At the end of August, I’ll be out in Sacramento for the UniPro Scope event where I will present the results of a WMS assessment survey that we are conducting with UniPro companies.
It has been fascinating reviewing the responses as they trickle in. And while we are only sharing the results with participants, there are a couple of interesting findings that apply to almost anyone running a WMS in their distribution center.
Almost nobody uses the full functionality of the WMS they implement. Sometimes, that’s because there is functionality so specific to a special case of distribution, that it’s not relevant. However, experience tells me there’s a more common cause.
WMS implementations are enormous, draining projects. Getting such complex software to the go-live date inevitably requires trade-offs where things get pushed into a dreamy, far-off “phase 2” implementation. Once the system becomes stable, everyone returns to a new normal of getting product in and orders out. “Phase 2” never happens. Or if it does, it happens years later, coincident with a major upgrade.
The second thing that pops out from our WMS survey (and experience) is that decades into the information revolution, we don’t squeeze out as much actionable information as we could from these systems. WMS’ direct labor based on rules and volumes; they allow people to execute and record tasks; they provide basic reporting. But when it comes to the asset it manages, namely the warehouse, that reporting is rudimentary at best.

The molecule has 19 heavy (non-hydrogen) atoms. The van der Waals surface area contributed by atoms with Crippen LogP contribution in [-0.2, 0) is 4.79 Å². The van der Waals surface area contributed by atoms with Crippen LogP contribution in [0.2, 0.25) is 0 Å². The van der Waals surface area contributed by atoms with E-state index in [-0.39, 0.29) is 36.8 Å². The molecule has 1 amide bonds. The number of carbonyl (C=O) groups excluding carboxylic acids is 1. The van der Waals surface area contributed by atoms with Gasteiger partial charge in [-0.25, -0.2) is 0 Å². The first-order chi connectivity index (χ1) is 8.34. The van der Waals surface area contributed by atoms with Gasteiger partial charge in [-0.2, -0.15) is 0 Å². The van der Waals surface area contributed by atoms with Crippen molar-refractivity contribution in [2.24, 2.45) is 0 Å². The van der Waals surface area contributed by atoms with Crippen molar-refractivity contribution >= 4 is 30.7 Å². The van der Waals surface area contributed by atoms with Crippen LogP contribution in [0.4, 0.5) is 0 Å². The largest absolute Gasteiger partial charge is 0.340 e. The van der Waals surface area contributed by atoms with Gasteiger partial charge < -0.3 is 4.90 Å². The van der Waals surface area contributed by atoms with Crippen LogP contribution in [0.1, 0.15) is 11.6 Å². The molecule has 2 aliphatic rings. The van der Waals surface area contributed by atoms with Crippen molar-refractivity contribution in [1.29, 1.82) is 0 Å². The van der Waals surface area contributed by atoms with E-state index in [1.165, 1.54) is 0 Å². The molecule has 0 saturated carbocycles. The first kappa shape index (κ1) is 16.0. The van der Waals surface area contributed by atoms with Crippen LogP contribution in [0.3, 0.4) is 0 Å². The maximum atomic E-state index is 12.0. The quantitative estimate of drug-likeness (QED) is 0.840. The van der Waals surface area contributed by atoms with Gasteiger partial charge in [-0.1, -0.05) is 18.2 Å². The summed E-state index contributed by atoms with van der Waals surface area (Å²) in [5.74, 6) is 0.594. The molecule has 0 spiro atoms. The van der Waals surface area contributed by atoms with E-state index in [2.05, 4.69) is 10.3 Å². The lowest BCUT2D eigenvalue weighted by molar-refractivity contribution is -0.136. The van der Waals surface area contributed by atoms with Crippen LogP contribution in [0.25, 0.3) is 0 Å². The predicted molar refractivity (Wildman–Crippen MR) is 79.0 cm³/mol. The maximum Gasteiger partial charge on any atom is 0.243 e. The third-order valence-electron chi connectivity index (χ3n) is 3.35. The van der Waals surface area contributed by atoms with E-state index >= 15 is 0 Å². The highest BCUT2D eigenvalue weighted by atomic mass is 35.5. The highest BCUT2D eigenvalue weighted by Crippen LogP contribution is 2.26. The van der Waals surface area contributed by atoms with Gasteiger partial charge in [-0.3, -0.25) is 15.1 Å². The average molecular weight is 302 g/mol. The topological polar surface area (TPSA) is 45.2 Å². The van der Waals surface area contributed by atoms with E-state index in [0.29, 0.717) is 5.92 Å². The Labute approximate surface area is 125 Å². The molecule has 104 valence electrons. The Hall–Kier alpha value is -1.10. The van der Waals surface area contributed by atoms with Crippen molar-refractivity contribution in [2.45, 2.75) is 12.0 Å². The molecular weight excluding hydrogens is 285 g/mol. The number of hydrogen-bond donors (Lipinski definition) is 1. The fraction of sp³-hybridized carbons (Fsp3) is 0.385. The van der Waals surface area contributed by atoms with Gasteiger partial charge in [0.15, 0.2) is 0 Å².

We should use the opportunities we have at User Conferences to push for more intelligence in reporting on how our warehouse is performing. Productivity is important, but so is asset utilization. A typical WMS has the data we need to answer questions like: “how well are we using reserve and pick locations?” And that question can go in 100 different ways – too many for this blog.
If you are a UniPro member, your deadline for submitting a response is fast approaching. Contact Declan Montague @514-933-8777 to get access to the survey!